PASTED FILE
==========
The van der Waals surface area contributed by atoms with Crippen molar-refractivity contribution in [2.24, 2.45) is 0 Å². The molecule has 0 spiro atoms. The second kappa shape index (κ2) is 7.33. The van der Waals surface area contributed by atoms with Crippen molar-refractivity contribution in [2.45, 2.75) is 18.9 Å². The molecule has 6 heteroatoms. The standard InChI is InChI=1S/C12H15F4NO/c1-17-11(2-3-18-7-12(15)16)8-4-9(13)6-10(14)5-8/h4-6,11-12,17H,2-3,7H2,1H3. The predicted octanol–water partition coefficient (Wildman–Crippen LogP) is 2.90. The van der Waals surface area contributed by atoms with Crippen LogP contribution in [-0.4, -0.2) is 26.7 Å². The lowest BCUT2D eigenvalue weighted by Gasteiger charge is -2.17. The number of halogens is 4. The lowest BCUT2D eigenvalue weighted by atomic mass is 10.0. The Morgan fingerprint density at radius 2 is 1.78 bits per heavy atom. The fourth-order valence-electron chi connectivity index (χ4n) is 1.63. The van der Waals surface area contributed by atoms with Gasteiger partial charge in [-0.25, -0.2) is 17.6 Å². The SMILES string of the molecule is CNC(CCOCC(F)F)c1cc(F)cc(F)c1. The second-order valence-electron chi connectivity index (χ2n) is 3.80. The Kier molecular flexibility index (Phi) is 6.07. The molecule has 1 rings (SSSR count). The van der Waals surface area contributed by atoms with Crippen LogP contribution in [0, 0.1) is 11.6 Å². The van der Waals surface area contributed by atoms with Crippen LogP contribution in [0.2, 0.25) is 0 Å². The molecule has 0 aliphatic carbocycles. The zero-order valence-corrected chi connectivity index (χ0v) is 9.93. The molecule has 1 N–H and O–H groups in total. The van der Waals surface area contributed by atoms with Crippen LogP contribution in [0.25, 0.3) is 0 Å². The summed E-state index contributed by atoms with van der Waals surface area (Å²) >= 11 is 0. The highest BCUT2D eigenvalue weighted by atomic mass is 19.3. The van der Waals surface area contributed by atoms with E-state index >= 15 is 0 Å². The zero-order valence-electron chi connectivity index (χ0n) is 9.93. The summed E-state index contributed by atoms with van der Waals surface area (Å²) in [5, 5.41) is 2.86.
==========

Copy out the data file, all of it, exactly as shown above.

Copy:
The van der Waals surface area contributed by atoms with Crippen molar-refractivity contribution in [2.24, 2.45) is 0 Å². The molecule has 0 spiro atoms. The second kappa shape index (κ2) is 7.33. The van der Waals surface area contributed by atoms with Crippen molar-refractivity contribution in [2.45, 2.75) is 18.9 Å². The molecule has 6 heteroatoms. The standard InChI is InChI=1S/C12H15F4NO/c1-17-11(2-3-18-7-12(15)16)8-4-9(13)6-10(14)5-8/h4-6,11-12,17H,2-3,7H2,1H3. The predicted octanol–water partition coefficient (Wildman–Crippen LogP) is 2.90. The van der Waals surface area contributed by atoms with Crippen LogP contribution in [-0.4, -0.2) is 26.7 Å². The lowest BCUT2D eigenvalue weighted by Gasteiger charge is -2.17. The number of halogens is 4. The lowest BCUT2D eigenvalue weighted by atomic mass is 10.0. The Morgan fingerprint density at radius 2 is 1.78 bits per heavy atom. The fourth-order valence-electron chi connectivity index (χ4n) is 1.63. The van der Waals surface area contributed by atoms with Gasteiger partial charge in [-0.25, -0.2) is 17.6 Å². The SMILES string of the molecule is CNC(CCOCC(F)F)c1cc(F)cc(F)c1. The second-order valence-electron chi connectivity index (χ2n) is 3.80. The Kier molecular flexibility index (Phi) is 6.07. The molecule has 1 rings (SSSR count). The van der Waals surface area contributed by atoms with Crippen LogP contribution in [0, 0.1) is 11.6 Å². The van der Waals surface area contributed by atoms with Crippen LogP contribution in [0.2, 0.25) is 0 Å². The molecule has 0 aliphatic carbocycles. The zero-order valence-corrected chi connectivity index (χ0v) is 9.93. The molecule has 1 N–H and O–H groups in total. The van der Waals surface area contributed by atoms with Crippen LogP contribution in [0.25, 0.3) is 0 Å². The summed E-state index contributed by atoms with van der Waals surface area (Å²) >= 11 is 0. The highest BCUT2D eigenvalue weighted by atomic mass is 19.3. The van der Waals surface area contributed by atoms with E-state index >= 15 is 0 Å². The zero-order valence-electron chi connectivity index (χ0n) is 9.93. The summed E-state index contributed by atoms with van der Waals surface area (Å²) in [5, 5.41) is 2.86.